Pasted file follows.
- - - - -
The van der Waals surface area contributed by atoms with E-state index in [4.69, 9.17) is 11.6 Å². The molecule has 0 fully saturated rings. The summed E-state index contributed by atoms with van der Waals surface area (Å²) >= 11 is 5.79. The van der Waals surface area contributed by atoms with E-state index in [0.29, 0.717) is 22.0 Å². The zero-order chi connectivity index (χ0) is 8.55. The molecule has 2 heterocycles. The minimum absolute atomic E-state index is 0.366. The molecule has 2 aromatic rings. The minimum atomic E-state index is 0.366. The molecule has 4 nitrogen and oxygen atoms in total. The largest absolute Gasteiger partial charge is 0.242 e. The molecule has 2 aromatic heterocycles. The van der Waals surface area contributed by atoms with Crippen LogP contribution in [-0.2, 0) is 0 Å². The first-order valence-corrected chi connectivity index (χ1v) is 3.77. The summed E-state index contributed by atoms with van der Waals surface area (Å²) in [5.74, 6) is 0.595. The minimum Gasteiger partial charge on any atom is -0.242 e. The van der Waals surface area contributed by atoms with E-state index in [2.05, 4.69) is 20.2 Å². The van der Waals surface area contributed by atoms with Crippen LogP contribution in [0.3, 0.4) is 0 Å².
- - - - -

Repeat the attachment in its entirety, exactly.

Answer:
The van der Waals surface area contributed by atoms with E-state index in [4.69, 9.17) is 11.6 Å². The molecule has 0 fully saturated rings. The summed E-state index contributed by atoms with van der Waals surface area (Å²) >= 11 is 5.79. The van der Waals surface area contributed by atoms with E-state index in [0.29, 0.717) is 22.0 Å². The zero-order chi connectivity index (χ0) is 8.55. The molecule has 2 heterocycles. The minimum absolute atomic E-state index is 0.366. The molecule has 2 aromatic rings. The minimum atomic E-state index is 0.366. The molecule has 4 nitrogen and oxygen atoms in total. The largest absolute Gasteiger partial charge is 0.242 e. The molecule has 2 aromatic heterocycles. The van der Waals surface area contributed by atoms with Crippen LogP contribution in [-0.2, 0) is 0 Å². The first-order valence-corrected chi connectivity index (χ1v) is 3.77. The summed E-state index contributed by atoms with van der Waals surface area (Å²) in [5.74, 6) is 0.595. The minimum Gasteiger partial charge on any atom is -0.242 e. The van der Waals surface area contributed by atoms with E-state index in [2.05, 4.69) is 20.2 Å². The van der Waals surface area contributed by atoms with Crippen LogP contribution in [0.3, 0.4) is 0 Å².